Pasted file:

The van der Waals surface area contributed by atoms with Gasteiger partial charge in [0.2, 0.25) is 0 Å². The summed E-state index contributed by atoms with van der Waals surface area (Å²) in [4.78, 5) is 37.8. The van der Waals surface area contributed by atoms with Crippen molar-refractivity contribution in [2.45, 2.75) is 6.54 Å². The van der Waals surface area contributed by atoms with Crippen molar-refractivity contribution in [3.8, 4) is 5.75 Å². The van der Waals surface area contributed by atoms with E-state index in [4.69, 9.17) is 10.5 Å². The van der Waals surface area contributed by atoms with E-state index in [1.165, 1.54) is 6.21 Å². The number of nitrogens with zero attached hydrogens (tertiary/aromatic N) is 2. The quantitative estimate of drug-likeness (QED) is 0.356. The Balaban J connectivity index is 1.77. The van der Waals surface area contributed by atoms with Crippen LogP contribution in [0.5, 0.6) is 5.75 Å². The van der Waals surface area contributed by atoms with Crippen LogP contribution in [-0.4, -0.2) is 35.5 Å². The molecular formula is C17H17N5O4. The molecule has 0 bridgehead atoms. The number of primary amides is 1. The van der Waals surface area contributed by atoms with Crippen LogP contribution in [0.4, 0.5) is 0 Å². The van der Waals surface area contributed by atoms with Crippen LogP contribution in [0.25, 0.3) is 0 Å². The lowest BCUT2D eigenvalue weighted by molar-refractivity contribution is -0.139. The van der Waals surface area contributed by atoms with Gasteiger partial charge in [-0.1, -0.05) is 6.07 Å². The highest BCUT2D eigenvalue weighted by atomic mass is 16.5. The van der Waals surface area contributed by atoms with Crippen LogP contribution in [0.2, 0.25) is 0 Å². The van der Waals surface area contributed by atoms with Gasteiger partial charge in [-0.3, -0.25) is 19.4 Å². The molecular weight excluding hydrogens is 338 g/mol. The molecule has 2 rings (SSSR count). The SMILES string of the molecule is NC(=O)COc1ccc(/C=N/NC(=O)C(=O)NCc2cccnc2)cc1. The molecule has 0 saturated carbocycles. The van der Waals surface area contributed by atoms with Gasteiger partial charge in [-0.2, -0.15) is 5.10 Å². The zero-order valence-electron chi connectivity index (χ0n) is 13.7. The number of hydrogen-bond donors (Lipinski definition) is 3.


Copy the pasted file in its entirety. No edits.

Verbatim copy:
The van der Waals surface area contributed by atoms with Gasteiger partial charge in [0.2, 0.25) is 0 Å². The summed E-state index contributed by atoms with van der Waals surface area (Å²) in [4.78, 5) is 37.8. The van der Waals surface area contributed by atoms with Crippen molar-refractivity contribution in [2.45, 2.75) is 6.54 Å². The van der Waals surface area contributed by atoms with Crippen molar-refractivity contribution in [3.8, 4) is 5.75 Å². The van der Waals surface area contributed by atoms with E-state index in [4.69, 9.17) is 10.5 Å². The van der Waals surface area contributed by atoms with E-state index in [1.165, 1.54) is 6.21 Å². The number of nitrogens with zero attached hydrogens (tertiary/aromatic N) is 2. The quantitative estimate of drug-likeness (QED) is 0.356. The Balaban J connectivity index is 1.77. The van der Waals surface area contributed by atoms with Crippen LogP contribution in [0.5, 0.6) is 5.75 Å². The van der Waals surface area contributed by atoms with Crippen LogP contribution in [-0.4, -0.2) is 35.5 Å². The molecular formula is C17H17N5O4. The molecule has 0 bridgehead atoms. The number of primary amides is 1. The van der Waals surface area contributed by atoms with Crippen LogP contribution in [0.4, 0.5) is 0 Å². The van der Waals surface area contributed by atoms with Crippen LogP contribution in [0.25, 0.3) is 0 Å². The lowest BCUT2D eigenvalue weighted by molar-refractivity contribution is -0.139. The van der Waals surface area contributed by atoms with Gasteiger partial charge in [-0.1, -0.05) is 6.07 Å². The highest BCUT2D eigenvalue weighted by atomic mass is 16.5. The van der Waals surface area contributed by atoms with Crippen LogP contribution in [0.2, 0.25) is 0 Å². The van der Waals surface area contributed by atoms with Gasteiger partial charge in [-0.3, -0.25) is 19.4 Å². The molecular weight excluding hydrogens is 338 g/mol. The molecule has 2 rings (SSSR count). The SMILES string of the molecule is NC(=O)COc1ccc(/C=N/NC(=O)C(=O)NCc2cccnc2)cc1. The molecule has 0 saturated carbocycles. The van der Waals surface area contributed by atoms with Gasteiger partial charge in [-0.2, -0.15) is 5.10 Å². The zero-order valence-electron chi connectivity index (χ0n) is 13.7. The number of hydrogen-bond donors (Lipinski definition) is 3.